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Astronomy

Dark matter "wrecking ball" may have hit Milky Way

USA Today
4 November 2009

Scientists say the power of an invisible wrecking ball made of dark matter -- a cloud of the enigmatic physics particles born in the fiery aftermath of the Big Bang and weighing as much as 10 million suns -- may be responsible for a bent ring in our Milky Way Galaxy within the last 60 million years.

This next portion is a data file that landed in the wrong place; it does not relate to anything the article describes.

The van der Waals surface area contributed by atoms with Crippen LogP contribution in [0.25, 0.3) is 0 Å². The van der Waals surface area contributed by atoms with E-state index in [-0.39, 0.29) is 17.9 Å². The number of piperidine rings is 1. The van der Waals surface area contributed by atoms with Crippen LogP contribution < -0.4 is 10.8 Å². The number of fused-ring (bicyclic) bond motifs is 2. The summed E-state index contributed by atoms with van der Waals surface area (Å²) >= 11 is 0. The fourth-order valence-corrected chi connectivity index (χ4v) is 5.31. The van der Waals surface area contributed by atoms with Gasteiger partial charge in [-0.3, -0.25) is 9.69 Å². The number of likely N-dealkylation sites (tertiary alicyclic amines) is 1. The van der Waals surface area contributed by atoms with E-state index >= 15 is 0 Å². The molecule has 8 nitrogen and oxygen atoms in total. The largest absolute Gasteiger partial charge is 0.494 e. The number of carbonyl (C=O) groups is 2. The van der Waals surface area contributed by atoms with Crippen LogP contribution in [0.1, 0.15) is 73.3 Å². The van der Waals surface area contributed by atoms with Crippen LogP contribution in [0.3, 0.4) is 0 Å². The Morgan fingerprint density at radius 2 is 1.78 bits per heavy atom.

Left behind by this "Dark Matter Clump" cataclysm was a tilted swirl of newborn stars circling within the galaxy called the Gould Belt. Astrophysicist Kenji Bekki of Australia's University of New South Wales offers a new explanation for its existence. Using computer models to test a collision between a dark matter clump and a hydrogen gas cloud merely 1 million times heavier than the sun, he finds that within 45 million years the dark matter's gravity would have indeed spawned a tilted ring of infant stars looking much like the Gould Belt.

Full story from USA Today